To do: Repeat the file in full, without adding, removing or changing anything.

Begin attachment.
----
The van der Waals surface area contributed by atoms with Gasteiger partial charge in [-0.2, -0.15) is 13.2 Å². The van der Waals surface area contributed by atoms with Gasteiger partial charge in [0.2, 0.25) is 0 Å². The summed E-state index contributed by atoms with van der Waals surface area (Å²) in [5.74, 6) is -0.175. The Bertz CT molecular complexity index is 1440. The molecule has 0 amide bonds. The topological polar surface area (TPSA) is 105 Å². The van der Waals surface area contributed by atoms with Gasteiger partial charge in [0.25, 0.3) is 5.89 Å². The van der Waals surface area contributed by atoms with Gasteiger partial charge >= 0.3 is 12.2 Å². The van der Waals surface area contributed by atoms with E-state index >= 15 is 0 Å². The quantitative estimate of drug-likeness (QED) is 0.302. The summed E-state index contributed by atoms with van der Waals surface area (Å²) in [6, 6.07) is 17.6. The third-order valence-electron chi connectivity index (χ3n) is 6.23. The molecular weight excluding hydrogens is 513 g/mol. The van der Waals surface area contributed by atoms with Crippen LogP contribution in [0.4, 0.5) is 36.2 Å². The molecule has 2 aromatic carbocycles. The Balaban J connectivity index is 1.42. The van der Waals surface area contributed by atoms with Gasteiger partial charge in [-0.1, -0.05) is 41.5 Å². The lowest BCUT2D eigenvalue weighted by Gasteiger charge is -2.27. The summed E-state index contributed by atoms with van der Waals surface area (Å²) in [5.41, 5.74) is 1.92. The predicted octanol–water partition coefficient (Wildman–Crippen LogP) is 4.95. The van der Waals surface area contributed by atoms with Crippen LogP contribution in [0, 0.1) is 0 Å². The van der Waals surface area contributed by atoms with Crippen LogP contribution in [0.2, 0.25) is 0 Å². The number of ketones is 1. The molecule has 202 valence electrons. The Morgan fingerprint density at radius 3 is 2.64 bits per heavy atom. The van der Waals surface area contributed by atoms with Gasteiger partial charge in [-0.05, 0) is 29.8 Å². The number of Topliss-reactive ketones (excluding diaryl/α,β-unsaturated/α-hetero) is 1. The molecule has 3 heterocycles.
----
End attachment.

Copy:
The van der Waals surface area contributed by atoms with Gasteiger partial charge in [-0.2, -0.15) is 13.2 Å². The van der Waals surface area contributed by atoms with Gasteiger partial charge in [0.2, 0.25) is 0 Å². The summed E-state index contributed by atoms with van der Waals surface area (Å²) in [5.74, 6) is -0.175. The Bertz CT molecular complexity index is 1440. The molecule has 0 amide bonds. The topological polar surface area (TPSA) is 105 Å². The van der Waals surface area contributed by atoms with Gasteiger partial charge in [0.25, 0.3) is 5.89 Å². The van der Waals surface area contributed by atoms with Gasteiger partial charge >= 0.3 is 12.2 Å². The van der Waals surface area contributed by atoms with E-state index >= 15 is 0 Å². The quantitative estimate of drug-likeness (QED) is 0.302. The summed E-state index contributed by atoms with van der Waals surface area (Å²) in [6, 6.07) is 17.6. The third-order valence-electron chi connectivity index (χ3n) is 6.23. The molecular weight excluding hydrogens is 513 g/mol. The van der Waals surface area contributed by atoms with Crippen LogP contribution in [0.4, 0.5) is 36.2 Å². The molecule has 2 aromatic carbocycles. The Balaban J connectivity index is 1.42. The van der Waals surface area contributed by atoms with Gasteiger partial charge in [-0.1, -0.05) is 41.5 Å². The lowest BCUT2D eigenvalue weighted by Gasteiger charge is -2.27. The summed E-state index contributed by atoms with van der Waals surface area (Å²) in [5.41, 5.74) is 1.92. The predicted octanol–water partition coefficient (Wildman–Crippen LogP) is 4.95. The van der Waals surface area contributed by atoms with Crippen LogP contribution in [0, 0.1) is 0 Å². The van der Waals surface area contributed by atoms with Crippen LogP contribution in [0.2, 0.25) is 0 Å². The number of ketones is 1. The molecule has 202 valence electrons. The Morgan fingerprint density at radius 3 is 2.64 bits per heavy atom. The van der Waals surface area contributed by atoms with Gasteiger partial charge in [-0.05, 0) is 29.8 Å². The number of Topliss-reactive ketones (excluding diaryl/α,β-unsaturated/α-hetero) is 1. The molecule has 3 heterocycles.